Soprano's Sunday Gravy

I’ve talked before about my love of all things mafioso. While I was always a fan of the classics like Goodfellas and The Godfather trilogy, it was really The Sopranos that really cemented that love. One of my favorite cookbooks is The Sopranos Family Cookbook. Every single recipe I’ve tried from it has been wonderful. The first one that I ever made from it’s pages is this recipe for Sunday gravy…

Italians call a meaty sauce that’s been simmered all day a “gravy”. This one is made with the addition of country pork ribs, sausage, and veal – which I leave out (I just can’t get past the baby cow thing). Now, if you’ve never added pork to your red sauce – with all due respect, but you’ve sorely been missing out. It adds such a wonderful richness and complexity that is unparalleled. Sausage is great, but the pork ribs are really where it’s at.

It’s wonderful simply tossed with pasta, or if you want to doll it up even more you can add mozzarella cheese and mini-meatballs to make Ziti al Forno. No matter what you do with it, you can’t go wrong with this sauce. It’s really a staple. Do yourself a favor and make it soon, you won’t regret it! Bada-bing.

Source: adapted from The Sopranos Family Cookbook

Beef Stew

The chapter we call winter is finally coming to a close. And while I’m super excited to welcome spring, I’ll definitely miss those warm stick-to-your-rib meals that we get to enjoy during those cold months. One of my favorites is this hearty beef stew. It’s a recipe from America’s Test Kitchen that I’ve been making for close to 10 years now, and for good reason – because it’s absolutely delicious.

I love taking a tough cut of beef like a chuck roast and turning it into the tender chunks that melt in your mouth. The addition of red wine to the stew adds such wonderful richness and depth of flavor, and really compliments and brings out all the wonderful flavors in the beef. Red potatoes, carrots, and peas also come to the party for a dip in the tub. Troublemakers.

It makes a large pot full that is plenty for supper one evening, and then enough leftovers for several lunches worth. And like with all stews and soups, it just gets better as time progresses. It also freezes wonderfully for an easy meal when you don’t feel like cooking. Definitely one of our favorites!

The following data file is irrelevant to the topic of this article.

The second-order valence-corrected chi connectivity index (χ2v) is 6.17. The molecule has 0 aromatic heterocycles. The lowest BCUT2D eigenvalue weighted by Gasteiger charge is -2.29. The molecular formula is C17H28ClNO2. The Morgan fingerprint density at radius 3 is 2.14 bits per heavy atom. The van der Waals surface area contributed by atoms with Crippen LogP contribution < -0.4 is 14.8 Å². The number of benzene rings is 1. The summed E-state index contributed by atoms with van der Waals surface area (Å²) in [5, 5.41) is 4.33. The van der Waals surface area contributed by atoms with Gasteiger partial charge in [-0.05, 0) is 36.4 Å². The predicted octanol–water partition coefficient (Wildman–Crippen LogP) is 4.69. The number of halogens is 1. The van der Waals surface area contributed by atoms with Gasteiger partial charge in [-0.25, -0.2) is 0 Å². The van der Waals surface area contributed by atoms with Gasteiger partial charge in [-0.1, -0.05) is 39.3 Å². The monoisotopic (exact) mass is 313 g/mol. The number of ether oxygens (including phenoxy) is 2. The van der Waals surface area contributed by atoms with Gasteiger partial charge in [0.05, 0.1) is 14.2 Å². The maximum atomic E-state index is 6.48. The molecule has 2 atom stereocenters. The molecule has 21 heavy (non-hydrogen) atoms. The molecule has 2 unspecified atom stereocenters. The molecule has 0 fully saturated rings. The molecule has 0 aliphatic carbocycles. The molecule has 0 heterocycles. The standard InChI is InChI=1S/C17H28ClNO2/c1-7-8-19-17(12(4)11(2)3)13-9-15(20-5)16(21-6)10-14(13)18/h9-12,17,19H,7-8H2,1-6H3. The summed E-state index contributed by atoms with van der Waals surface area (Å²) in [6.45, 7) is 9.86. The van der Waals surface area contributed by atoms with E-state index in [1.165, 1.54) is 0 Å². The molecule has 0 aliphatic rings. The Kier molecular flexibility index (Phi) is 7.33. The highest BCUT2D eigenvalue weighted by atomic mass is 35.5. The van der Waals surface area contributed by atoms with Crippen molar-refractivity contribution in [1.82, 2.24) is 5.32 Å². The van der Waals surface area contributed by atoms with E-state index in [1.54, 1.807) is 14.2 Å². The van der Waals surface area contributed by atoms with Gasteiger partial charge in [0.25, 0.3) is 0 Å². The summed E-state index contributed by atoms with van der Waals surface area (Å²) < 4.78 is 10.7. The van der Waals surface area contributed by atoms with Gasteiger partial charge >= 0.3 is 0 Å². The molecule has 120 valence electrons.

SOURCE: The New Best Recipe by America’s Test Kitchen

Scallion and Beef Stir-Fry

Fake-out take out is one of my favorite things to make at home. Whether it’s lo mein, General Tso’s, egg rolls, a stir-fry, or just simple veggie fried rice…it’s always a hit around here! We don’t have any greasy Chinese places here on our tiny seaside island. And the one great place we do have, Saigon Village, is closed during the winter months. Counting down the days until she re-opens in the spring!

So, needless to say – I’m DIYing it on the Chinese field in the kitchen quite a bit these days. This was a new recipe that I tried last week. It was super quick, easy, and everyone really enjoyed it. I loved the tender-crisp slivers of onion and pieces of scallion mixed throughout. And the sauce! I’ll usually make my stir-fry sauces with a base of chicken stock. But the use of oyster sauce as a base produced a sauce that was rich and brown, absolutely delicious!

I served over a bed of rice with some steamed broccoli on the side. Another great bonus is it takes less than 20 minutes to cook, from start to finish. You couldn’t have take-out on the table that quickly, even if you wanted to!

Source: adapted from Rasa Malaysia

Salisbury Steak

Every once in a blue moon, I’ll get a hankering for a Salisbury steak TV dinner. But ugh, the sodium and all the other crap I can’t pronunciate that stares at me from the ingredient listing…I just can’t get passed it. So, when I came across a really great deal on ground beef this week – I thought why not make this retro classic at home?

Seasoned beef patties are browned in a skillet, then mushrooms and onions are sauteed down in the pan drippings to create a rich and delicious brown gravy, that the “steaks” simmer in for a few minutes to finish cooking. I love the flavor that the red wine lends to the sauce – it plays off of the beef and mushroom flavors so well. I used portobello mushrooms since I happened to have some gorgeous ones gifted to me recently (thanks, Donna!), but cremini or even white button mushrooms could be substituted.

I served alongside mashed potatoes and green peas to complete the TV dinner ensemble at home, but homemade macaroni and cheese would also be another classict choice. Everyone really enjoyed it!

This recipe makes about 6 steaks – enough for us to enjoy for dinner , and a couple lunches worth of leftovers for us. Which is a major score, considering that they reheat so darn well. Another one for the recipe box, I’m always happy to find something new and different to make with ground beef!